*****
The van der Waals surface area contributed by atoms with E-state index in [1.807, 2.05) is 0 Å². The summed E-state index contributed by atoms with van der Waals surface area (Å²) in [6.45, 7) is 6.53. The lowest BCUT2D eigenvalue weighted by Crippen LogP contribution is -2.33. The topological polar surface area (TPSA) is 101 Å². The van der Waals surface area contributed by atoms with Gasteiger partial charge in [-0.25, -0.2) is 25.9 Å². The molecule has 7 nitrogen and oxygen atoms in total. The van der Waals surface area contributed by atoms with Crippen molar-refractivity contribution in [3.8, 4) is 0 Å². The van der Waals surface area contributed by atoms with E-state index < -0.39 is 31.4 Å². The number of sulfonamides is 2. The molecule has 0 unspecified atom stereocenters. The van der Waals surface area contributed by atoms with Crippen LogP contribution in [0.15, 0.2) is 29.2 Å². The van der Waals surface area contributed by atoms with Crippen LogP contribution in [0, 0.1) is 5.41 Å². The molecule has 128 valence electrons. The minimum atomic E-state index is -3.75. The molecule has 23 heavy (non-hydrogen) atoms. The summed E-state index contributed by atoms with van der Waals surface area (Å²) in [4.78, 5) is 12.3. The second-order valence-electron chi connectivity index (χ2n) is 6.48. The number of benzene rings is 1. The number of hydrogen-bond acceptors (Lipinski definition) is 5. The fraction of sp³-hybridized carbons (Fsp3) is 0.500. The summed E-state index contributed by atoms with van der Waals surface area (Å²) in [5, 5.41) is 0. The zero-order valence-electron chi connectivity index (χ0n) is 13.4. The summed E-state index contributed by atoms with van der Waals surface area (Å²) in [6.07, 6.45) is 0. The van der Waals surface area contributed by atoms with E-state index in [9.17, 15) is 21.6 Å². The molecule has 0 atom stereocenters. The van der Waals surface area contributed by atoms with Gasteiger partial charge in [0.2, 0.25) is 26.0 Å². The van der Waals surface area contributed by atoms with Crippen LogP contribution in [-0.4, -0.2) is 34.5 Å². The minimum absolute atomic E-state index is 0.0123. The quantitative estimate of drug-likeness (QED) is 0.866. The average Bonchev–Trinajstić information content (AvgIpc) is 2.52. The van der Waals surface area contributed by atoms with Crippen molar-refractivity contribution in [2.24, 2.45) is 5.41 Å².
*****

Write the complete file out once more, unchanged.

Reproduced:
The van der Waals surface area contributed by atoms with E-state index in [1.807, 2.05) is 0 Å². The summed E-state index contributed by atoms with van der Waals surface area (Å²) in [6.45, 7) is 6.53. The lowest BCUT2D eigenvalue weighted by Crippen LogP contribution is -2.33. The topological polar surface area (TPSA) is 101 Å². The van der Waals surface area contributed by atoms with Gasteiger partial charge in [-0.25, -0.2) is 25.9 Å². The molecule has 7 nitrogen and oxygen atoms in total. The van der Waals surface area contributed by atoms with Crippen molar-refractivity contribution in [3.8, 4) is 0 Å². The van der Waals surface area contributed by atoms with E-state index < -0.39 is 31.4 Å². The number of sulfonamides is 2. The molecule has 0 unspecified atom stereocenters. The van der Waals surface area contributed by atoms with Crippen LogP contribution in [0.15, 0.2) is 29.2 Å². The van der Waals surface area contributed by atoms with Crippen LogP contribution in [0, 0.1) is 5.41 Å². The molecule has 128 valence electrons. The minimum atomic E-state index is -3.75. The molecule has 23 heavy (non-hydrogen) atoms. The summed E-state index contributed by atoms with van der Waals surface area (Å²) in [4.78, 5) is 12.3. The second-order valence-electron chi connectivity index (χ2n) is 6.48. The number of benzene rings is 1. The number of hydrogen-bond acceptors (Lipinski definition) is 5. The fraction of sp³-hybridized carbons (Fsp3) is 0.500. The summed E-state index contributed by atoms with van der Waals surface area (Å²) in [5, 5.41) is 0. The zero-order valence-electron chi connectivity index (χ0n) is 13.4. The summed E-state index contributed by atoms with van der Waals surface area (Å²) in [6.07, 6.45) is 0. The van der Waals surface area contributed by atoms with E-state index in [9.17, 15) is 21.6 Å². The molecule has 0 atom stereocenters. The van der Waals surface area contributed by atoms with Gasteiger partial charge in [0.2, 0.25) is 26.0 Å². The van der Waals surface area contributed by atoms with Crippen LogP contribution in [-0.4, -0.2) is 34.5 Å². The minimum absolute atomic E-state index is 0.0123. The quantitative estimate of drug-likeness (QED) is 0.866. The average Bonchev–Trinajstić information content (AvgIpc) is 2.52. The van der Waals surface area contributed by atoms with Crippen molar-refractivity contribution in [2.24, 2.45) is 5.41 Å².